As lead artist on the Weatherhead/Fact Flunstellas project, I had taken the decision that for the installation in the Fact Atrium we would create a constellation of giant 3D papercraft versions of the Flunstella shapes the girls had designed earlier on in the project. I simplified their shapes in Blender, so that the girls could turn them into papercraft nets using Pepakura. These nets were printed on huge sheets of card & built by a team of artists at Fact, but for the constellation to mean something the young people had to decide which Fluntsellas would go where and why. The group had already explored creating Constellations of Flunstellas using a Balloonascope (for a guide to this activity click here), and so were familiar with the idea of relating ideas and emotions in space in relation to characters.
For the composition of Charlies Constellation, we asked them to use movement of their bodies in space, to represent where they thought Charlies various Flunstellas should go.
Preparing Behavior Scripts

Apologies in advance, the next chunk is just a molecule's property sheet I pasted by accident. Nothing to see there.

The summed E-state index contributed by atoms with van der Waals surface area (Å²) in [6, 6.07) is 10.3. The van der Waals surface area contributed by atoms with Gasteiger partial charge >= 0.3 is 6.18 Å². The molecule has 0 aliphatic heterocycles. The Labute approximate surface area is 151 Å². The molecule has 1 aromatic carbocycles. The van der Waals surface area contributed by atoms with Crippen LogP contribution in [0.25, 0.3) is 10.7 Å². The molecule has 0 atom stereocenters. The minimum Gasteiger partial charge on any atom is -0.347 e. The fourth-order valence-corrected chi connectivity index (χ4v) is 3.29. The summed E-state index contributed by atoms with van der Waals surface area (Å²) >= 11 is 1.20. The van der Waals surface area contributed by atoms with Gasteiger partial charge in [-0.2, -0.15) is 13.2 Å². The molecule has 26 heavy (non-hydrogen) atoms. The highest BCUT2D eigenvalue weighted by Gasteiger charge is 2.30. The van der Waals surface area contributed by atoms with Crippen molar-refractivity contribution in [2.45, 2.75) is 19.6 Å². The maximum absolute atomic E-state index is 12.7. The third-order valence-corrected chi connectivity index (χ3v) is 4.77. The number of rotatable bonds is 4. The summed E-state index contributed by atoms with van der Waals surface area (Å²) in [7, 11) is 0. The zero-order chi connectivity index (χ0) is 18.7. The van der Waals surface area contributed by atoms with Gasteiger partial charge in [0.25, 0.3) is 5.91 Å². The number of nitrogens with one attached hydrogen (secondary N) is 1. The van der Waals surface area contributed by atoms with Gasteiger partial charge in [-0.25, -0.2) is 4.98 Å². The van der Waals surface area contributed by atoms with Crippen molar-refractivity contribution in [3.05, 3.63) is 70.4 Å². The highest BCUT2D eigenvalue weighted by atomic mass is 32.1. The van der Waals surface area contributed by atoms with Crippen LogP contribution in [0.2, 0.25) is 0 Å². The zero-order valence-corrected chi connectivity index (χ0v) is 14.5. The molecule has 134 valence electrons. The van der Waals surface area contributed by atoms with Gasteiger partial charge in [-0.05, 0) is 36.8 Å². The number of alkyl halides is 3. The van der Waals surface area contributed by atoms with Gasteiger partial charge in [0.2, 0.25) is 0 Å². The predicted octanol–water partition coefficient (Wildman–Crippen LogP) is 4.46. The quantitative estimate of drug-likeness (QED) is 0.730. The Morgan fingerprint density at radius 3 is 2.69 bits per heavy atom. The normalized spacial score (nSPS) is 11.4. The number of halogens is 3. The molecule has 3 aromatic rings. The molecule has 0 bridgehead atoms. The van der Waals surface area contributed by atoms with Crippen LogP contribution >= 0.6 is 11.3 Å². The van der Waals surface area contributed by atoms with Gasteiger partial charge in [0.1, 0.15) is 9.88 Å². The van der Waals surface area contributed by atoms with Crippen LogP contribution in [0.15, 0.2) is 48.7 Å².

Earlier in the project the young people sculpted different shapes to represent different types of Flunstellas.
They imagined what the characters in their classroom drama might be thinking and feeling and wrote ideas, memories and emotions and attached them to the shapes. Before we went to the dance studio, the young people used Knex to attach information onto their shapes, describing which other Flunstellas theirs was associated with, and how it would behave when it was nearby them.
A Hyperactive Idea & it’s connections
The Dance Studio
We took the group to the school dance studio so that they could each take on the role of one of Charlies Flunstellas. They performed a series of movement based ‘People Flocking’ activities, responding to behavior scripts they had written to describe how the Flunstella they were playing might behave when they get close to various other Flunstellas. Becky stood in the middle of the room playing the role of ‘Charlie’, the girl who the Flunstellas (played by the rest of the group) belonged to.
Becky would indicate to the rest of the group when to start moving around the space in relation to one another, by clapping once. When Becky felt like the girls were in interesting positions, she would clap again and they would ‘freeze frame’ exactly where they were stood.
Each girl in the group would then decide how high or low their Flunstellas should be, the higher up it is the more positive it is, the lower down it is the more negative it is.
We discussed the composition with the rest of the group, and after a couple of tries we arrived at a composition that most of the group felt happy with.
I made a 3D sketch of the constellation using Blender, giving the girls a chance to adjust and negotiate where they wanted Charlies various Flunstellas to be positioned in space.